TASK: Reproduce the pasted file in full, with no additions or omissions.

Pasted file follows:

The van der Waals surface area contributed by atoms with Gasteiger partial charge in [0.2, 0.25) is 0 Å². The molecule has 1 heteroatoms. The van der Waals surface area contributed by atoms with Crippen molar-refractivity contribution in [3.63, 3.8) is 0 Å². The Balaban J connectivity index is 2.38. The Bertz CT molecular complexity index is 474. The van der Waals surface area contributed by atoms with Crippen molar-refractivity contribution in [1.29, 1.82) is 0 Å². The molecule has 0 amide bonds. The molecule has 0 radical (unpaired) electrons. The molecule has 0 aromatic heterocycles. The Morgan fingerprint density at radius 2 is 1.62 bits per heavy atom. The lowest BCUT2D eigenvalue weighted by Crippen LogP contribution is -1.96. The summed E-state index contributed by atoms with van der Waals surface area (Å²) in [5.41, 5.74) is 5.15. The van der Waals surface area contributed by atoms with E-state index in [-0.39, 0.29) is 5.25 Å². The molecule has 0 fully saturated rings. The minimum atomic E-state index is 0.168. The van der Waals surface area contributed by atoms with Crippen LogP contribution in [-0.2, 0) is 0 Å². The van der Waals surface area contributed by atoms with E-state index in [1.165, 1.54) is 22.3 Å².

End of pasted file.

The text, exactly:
The van der Waals surface area contributed by atoms with Gasteiger partial charge in [0.2, 0.25) is 0 Å². The molecule has 1 heteroatoms. The van der Waals surface area contributed by atoms with Crippen molar-refractivity contribution in [3.63, 3.8) is 0 Å². The Balaban J connectivity index is 2.38. The Bertz CT molecular complexity index is 474. The van der Waals surface area contributed by atoms with Crippen molar-refractivity contribution in [1.29, 1.82) is 0 Å². The molecule has 0 amide bonds. The molecule has 0 radical (unpaired) electrons. The molecule has 0 aromatic heterocycles. The Morgan fingerprint density at radius 2 is 1.62 bits per heavy atom. The lowest BCUT2D eigenvalue weighted by Crippen LogP contribution is -1.96. The summed E-state index contributed by atoms with van der Waals surface area (Å²) in [5.41, 5.74) is 5.15. The van der Waals surface area contributed by atoms with E-state index in [-0.39, 0.29) is 5.25 Å². The molecule has 0 fully saturated rings. The minimum atomic E-state index is 0.168. The van der Waals surface area contributed by atoms with Crippen LogP contribution in [-0.2, 0) is 0 Å². The van der Waals surface area contributed by atoms with E-state index in [1.165, 1.54) is 22.3 Å².